INDIANAPOLIS -- The Indiana Pacers beat Oklahoma City on Friday night, proving that they indeed are one of the league's up-and-coming teams.
The veteran-laden Celtics did what winning playoff teams do. They controlled the tempo, played stifling defense and made timely shots all night. Indiana matched its lowest point total of the season.
"I thought defensively, we were sensational tonight," Boston coach Doc Rivers said. "In a game where shots are not going in and you can still win the game, that means you can trust your defense on nights that it [the offense] doesn't work."
Allen came off the bench for just the second time this season. He made 5 of 11 3-pointers, including 3 of 5 in the second half. He had missed six games with an ankle injury and has been back for just three games.
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"We got him good shots and I told him, it's still going to take a couple of games," Rivers said. "He's still trying to get his legs back. I thought in the second half, you could see he had a breakthrough."
Boston also got a key contribution from Greg Stiemsma, a rookie from Wisconsin who has received increased minutes because Jermaine O'Neal has been out after left wrist surgery. Stiemsma had 10 points, a season-high nine rebounds and five blocks. Much of his damage came against All-Star center Roy Hibbert.
"Greg came in and did a terrific job," Rivers said. "Guarding Hibbert is no fun. He's just a big man and he's physical and I thought he did a sensational job."
Boston snapped a two-game skid and remained ahead of the Philadelphia 76ers at the top of the Atlantic Division.
"They're playing at a very, very high level," Indiana coach Frank Vogel said. "They have a championship coach and a championship core. They know how to get it done."
Danny Granger scored 20 points, David West had 16 and Hibbert added nine points and 17 rebounds for Indiana. The Pacers had won four in a row and had scored more than 100 points in five consecutive games. Indiana shot 35 percent from the field, made just 5 of 22 3-pointers and committed 19 turnovers.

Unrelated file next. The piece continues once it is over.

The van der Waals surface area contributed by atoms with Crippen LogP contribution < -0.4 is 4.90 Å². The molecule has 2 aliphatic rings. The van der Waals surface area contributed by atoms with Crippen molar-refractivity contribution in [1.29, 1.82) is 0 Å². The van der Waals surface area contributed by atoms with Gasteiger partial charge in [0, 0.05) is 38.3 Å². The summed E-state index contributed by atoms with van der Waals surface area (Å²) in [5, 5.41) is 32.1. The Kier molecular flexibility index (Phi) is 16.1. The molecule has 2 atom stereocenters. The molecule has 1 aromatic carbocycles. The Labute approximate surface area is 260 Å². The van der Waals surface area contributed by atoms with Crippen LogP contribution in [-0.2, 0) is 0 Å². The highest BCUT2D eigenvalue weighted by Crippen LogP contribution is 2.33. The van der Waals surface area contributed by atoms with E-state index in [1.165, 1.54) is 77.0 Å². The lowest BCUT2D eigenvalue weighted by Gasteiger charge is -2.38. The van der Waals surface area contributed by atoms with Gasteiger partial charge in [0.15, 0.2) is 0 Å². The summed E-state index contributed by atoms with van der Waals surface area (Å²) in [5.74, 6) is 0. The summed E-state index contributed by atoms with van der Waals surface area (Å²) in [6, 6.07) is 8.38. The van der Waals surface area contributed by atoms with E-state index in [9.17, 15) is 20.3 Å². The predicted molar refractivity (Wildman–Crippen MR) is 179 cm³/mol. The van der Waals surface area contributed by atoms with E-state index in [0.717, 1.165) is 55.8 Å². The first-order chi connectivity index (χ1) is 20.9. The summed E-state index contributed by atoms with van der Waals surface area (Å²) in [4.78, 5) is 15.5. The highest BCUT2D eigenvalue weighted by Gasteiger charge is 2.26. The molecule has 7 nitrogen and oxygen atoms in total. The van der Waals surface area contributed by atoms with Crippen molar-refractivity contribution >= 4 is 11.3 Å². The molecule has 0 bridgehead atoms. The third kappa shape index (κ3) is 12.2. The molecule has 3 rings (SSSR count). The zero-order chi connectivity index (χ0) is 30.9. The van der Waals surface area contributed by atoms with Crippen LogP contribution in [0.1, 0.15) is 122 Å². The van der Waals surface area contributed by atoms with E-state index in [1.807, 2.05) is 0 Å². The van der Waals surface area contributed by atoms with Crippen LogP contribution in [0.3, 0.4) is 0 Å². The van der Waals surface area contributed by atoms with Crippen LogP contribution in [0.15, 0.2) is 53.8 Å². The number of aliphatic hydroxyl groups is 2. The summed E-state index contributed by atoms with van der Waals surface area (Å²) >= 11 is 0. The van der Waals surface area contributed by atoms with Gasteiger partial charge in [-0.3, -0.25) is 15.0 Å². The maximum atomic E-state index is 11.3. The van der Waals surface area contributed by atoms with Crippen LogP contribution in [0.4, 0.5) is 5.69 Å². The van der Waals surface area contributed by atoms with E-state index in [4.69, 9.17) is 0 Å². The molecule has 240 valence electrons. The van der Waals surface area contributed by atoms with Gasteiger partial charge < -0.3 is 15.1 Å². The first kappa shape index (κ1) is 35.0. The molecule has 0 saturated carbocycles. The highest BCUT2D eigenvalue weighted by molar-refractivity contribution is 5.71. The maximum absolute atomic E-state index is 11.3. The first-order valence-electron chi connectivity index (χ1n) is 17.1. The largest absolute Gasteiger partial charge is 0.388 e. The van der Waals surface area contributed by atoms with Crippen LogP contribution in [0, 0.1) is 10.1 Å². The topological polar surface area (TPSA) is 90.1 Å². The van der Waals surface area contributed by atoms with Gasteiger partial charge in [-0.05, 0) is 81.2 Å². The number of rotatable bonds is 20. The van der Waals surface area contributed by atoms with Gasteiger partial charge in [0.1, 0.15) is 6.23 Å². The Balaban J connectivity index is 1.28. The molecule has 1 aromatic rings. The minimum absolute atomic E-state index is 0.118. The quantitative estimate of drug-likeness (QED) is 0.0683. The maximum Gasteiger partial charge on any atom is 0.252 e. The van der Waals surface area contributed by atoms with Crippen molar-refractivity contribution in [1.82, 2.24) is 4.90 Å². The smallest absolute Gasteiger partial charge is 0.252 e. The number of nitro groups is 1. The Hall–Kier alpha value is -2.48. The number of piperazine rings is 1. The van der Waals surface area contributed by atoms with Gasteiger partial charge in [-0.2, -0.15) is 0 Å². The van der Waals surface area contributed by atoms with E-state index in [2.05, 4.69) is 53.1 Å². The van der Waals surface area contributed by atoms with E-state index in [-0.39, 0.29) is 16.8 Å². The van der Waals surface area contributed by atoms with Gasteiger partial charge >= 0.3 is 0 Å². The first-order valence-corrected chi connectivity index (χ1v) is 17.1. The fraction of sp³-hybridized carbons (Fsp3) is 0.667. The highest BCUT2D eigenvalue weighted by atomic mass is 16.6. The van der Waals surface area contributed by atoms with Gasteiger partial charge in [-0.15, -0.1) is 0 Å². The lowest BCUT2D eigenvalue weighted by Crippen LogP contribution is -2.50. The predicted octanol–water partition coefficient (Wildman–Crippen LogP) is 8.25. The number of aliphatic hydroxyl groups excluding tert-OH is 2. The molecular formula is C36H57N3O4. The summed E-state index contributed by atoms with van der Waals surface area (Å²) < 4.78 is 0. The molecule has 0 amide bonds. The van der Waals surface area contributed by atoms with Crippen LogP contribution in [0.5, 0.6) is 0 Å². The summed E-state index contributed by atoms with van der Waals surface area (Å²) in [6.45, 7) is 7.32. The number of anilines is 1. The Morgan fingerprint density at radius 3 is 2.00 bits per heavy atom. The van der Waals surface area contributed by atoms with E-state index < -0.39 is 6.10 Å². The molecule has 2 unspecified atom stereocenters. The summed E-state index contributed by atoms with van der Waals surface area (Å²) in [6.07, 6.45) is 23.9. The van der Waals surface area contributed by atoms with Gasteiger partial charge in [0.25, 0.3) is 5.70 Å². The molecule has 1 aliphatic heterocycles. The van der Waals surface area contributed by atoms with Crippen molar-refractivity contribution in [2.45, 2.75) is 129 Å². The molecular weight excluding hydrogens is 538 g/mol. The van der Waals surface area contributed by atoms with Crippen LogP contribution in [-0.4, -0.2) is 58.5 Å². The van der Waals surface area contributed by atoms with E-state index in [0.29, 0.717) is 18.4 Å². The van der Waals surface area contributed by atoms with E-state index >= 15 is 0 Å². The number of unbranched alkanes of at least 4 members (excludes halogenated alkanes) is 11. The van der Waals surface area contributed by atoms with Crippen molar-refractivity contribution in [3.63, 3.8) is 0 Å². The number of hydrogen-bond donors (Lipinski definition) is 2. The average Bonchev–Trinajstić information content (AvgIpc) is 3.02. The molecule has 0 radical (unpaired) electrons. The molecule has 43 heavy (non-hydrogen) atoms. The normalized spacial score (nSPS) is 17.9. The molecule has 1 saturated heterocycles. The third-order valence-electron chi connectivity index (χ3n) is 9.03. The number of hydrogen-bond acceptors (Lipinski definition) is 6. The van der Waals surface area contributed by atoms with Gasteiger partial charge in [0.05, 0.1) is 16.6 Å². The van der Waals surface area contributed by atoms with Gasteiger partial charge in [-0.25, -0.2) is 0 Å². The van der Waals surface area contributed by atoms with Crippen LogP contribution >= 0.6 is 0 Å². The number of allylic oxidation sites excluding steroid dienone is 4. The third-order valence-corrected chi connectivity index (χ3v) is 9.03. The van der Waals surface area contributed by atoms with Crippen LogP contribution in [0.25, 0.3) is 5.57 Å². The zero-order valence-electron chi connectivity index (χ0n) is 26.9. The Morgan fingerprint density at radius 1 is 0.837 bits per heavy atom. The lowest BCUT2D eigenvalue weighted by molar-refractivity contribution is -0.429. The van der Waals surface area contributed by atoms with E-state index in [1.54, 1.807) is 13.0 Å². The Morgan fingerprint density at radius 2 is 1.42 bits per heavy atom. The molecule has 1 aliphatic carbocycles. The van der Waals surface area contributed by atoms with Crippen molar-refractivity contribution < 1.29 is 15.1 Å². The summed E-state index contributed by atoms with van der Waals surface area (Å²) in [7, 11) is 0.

"This is just a bump in the road for us, and we must put it behind us and get ready for the next game," Granger said. "We had several shots that could have dropped, but they didn't."
Indiana had the young legs and the depth, but looked tired against the older Celtics. It was the Pacers' fourth game in five nights, and it finally caught up with them.
"We knew coming into the season the lockout would have an impact on games," Vogel said. "You can't overreact or underreact in any situation."
Boston took a 22-19 lead, then held the Pacers scoreless for the next 7:23 to take a 36-19 lead.
Boston led 43-33 at halftime. The Pacers shot just 3 for 19 in the second quarter, but hung tough because they only allowed Boston to shoot 30 percent. The Pacers just missed their low half of the season, which was 29 points in the second half against Chicago on March 5. Stiemsma had 10 points, five rebounds and five blocks in the first half.
"Here in Indiana, they have played us pretty well," Rondo said. "They have beaten us pretty badly. We wanted to come out and establish the pace from the jump defensively, and the offense is going to come."
In the third quarter, Pierce hit a 3-pointer, then a pull-up jumper to extend Boston's lead to 15 points.
Granger made a 3-pointer and Leandro Barbosa made a layup to cut Boston's lead to 55-48, but the Celtics held on and led 59-51 at the end of the quarter. Pierce scored 13 points in the third period.
Boston led by double digits for most of the fourth quarter. Indiana tried to make a late surge, and a 3-pointer by Granger cut Boston's lead to 74-65. Allen hit a 3-pointer at the other end a few seconds later to stop Indiana's momentum.
"Every time we made a run, it was a Ray Allen 3 or a Paul Pierce bucket," Vogel said.
- Boston G/F Mickael Pietrus sat out with a head injury.
- Indiana wore its alternate gold jerseys.
- Rondo was issued a flagrant foul in the second quarter for hitting Granger on the top of the head when Granger went up for a layup.
- Boston's JaJuan Johnson and E'Twaun Moore, who played college ball 65 miles away at Purdue University, did not play.